Replica of the facade of Gaumont Cinema 1914 built in 2018 in Pitfield St, Hoxton
Sainsbury’s, Townmead Rd, Fulham
The Westminster Arms, Praed St, Paddington, since 1869, facaded in 1989 by the Metropole Hotel.
Over the years, Contributing Photographer Sarah Ainslie & I have visited many railway arches documenting the life of these charismatic spaces where people have sought the liberty of earning a living indepently and enriching the city in the process.
At Arnold Rd in Bow, we dropped in on a parade of a dozen arches where garages offering all aspects of motor repair have thrived over recent decades, supplying a reliable and conscientious service to local people.
In common with other railway arches across London and the entire country, we found these small businesses are subject to escalating rent increases which mean they are struggling to make a living and which threaten to destroy their livelihoods entirely.
Yet in spite of this crisis, we received a generous welcome from this mutually-supportive community of twenty-five to thirty mechanics who work together across their different garages, sharing skills and helping each other out as necessary.
Mostafa Uddin – “We do mechanics and some body work, small jobs. I have been working here for ten years, learning from my dad. I began by doing stuff with him and now I am running it. My dad set up the business thirteen years ago. He had another garage before this one in Bancroft Rd, but he had to leave that one because the rent was high. Now this rent is sky-high as well, our last recent increase was nearly double. With the amount of rent we have to pay, it is not worth us working for the small income we can make. If the business continues like this, we cannot carry on.”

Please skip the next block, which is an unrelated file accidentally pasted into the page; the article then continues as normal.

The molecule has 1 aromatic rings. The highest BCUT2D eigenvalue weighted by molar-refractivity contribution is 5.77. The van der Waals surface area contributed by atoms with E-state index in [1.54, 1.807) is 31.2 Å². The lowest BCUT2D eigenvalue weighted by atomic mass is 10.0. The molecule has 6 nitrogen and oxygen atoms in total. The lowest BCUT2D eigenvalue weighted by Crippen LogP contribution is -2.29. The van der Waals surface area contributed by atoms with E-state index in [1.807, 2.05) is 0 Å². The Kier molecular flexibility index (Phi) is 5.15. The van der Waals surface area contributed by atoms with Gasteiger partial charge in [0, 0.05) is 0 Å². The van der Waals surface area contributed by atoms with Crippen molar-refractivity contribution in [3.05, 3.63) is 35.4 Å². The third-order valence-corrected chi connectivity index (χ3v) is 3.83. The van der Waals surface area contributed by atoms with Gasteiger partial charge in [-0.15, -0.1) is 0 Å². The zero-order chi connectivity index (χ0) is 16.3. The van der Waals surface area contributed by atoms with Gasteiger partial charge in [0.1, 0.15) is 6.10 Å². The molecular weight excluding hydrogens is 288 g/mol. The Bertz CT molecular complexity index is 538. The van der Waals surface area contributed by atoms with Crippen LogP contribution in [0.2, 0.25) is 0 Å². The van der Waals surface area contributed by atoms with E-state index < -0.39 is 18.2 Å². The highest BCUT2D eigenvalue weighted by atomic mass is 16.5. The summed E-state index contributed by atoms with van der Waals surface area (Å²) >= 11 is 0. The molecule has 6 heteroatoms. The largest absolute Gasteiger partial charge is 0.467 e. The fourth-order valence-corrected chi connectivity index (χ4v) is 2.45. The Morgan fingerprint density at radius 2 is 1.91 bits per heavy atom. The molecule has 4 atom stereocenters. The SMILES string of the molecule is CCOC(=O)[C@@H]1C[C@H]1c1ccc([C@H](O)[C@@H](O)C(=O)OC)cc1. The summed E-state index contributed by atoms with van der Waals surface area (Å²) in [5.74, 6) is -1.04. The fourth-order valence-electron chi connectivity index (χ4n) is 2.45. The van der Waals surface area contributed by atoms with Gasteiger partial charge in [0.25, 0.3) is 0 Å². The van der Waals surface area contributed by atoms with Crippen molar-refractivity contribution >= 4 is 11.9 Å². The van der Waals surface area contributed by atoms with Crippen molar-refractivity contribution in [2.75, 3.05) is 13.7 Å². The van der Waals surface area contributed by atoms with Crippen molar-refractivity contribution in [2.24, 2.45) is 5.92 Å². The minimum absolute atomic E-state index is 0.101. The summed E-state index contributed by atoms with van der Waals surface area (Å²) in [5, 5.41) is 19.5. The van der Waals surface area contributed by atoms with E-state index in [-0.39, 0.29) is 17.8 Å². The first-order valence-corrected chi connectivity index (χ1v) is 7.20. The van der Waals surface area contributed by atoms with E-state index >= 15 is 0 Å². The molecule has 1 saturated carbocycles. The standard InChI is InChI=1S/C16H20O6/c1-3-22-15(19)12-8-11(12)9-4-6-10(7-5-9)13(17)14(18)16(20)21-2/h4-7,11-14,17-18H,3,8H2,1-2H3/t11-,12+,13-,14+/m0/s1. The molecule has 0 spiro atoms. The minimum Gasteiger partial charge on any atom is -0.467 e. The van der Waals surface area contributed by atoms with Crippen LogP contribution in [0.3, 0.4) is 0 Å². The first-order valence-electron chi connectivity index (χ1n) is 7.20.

Abdul Faizey at Best Motors – Abdul’s father was a mechanic in Afghanistan and he has had his garage since 2005
Opal Meah, proprietor at S Motors
“I do car mechanics and electrics. I have been in business since I left school, over twenty-five years now, and I have been in this arch for about eight years. Every year the rent goes up and now they are increasing it more. I had a partner before and the lease was in his name but when it was changed over to me, they put it up again. I am not making any money. One month you are lucky and you make enough to pay the bills but other months are very hard. I don’t know what I am going to do, I don’t know anything else but car mechanics. I want to stay here, but if I cannot afford the rent how am I going to stay? Before it was good but now it is so tight.”
Mohammed Chowdhury at S Motors -
“It’s really close knit here – like a big family – and everyone looks after everyone else if anyone gets stuck. Everyone has their own speciality and their own trades, so we can always ask everyone else to help us out. Yesterday, I was not too sure how to remove a panel from a Volkswagen golf but the bodyshop next door gave me a hand and I had the job done in a matter of minutes. Round here, it is beautiful because you can rely on each other, if anyone needs help or a push for a car. It is brilliant.
Quite a few new businesses have established themselves here in small arches and then grown substantially and looked for bigger premises and are doing really well. Some of these arches have been renovated and everybody has enough business to keep themselves afloat and cover their wages. It is a great starting point.
Some customers are drive-throughs, other are local. Word of mouth and friends and family have built our business. No-one who works here lives too far off from here.
If someone has background knowledge and they are looking to get into it and pick up some skills, there are opportunities here for young people to learn, develop themselves and climb up the ladder.
Rents are increased here without any reasoning and the landlords want to move this place upmarket, trying to get in other kinds of businesses. But if they are constantly bumping the rent up, how are people supposed to survive? Everyone’s struggling to survive here now, to be honest.”
Faisal Siddiqi at Ali Auto Repairs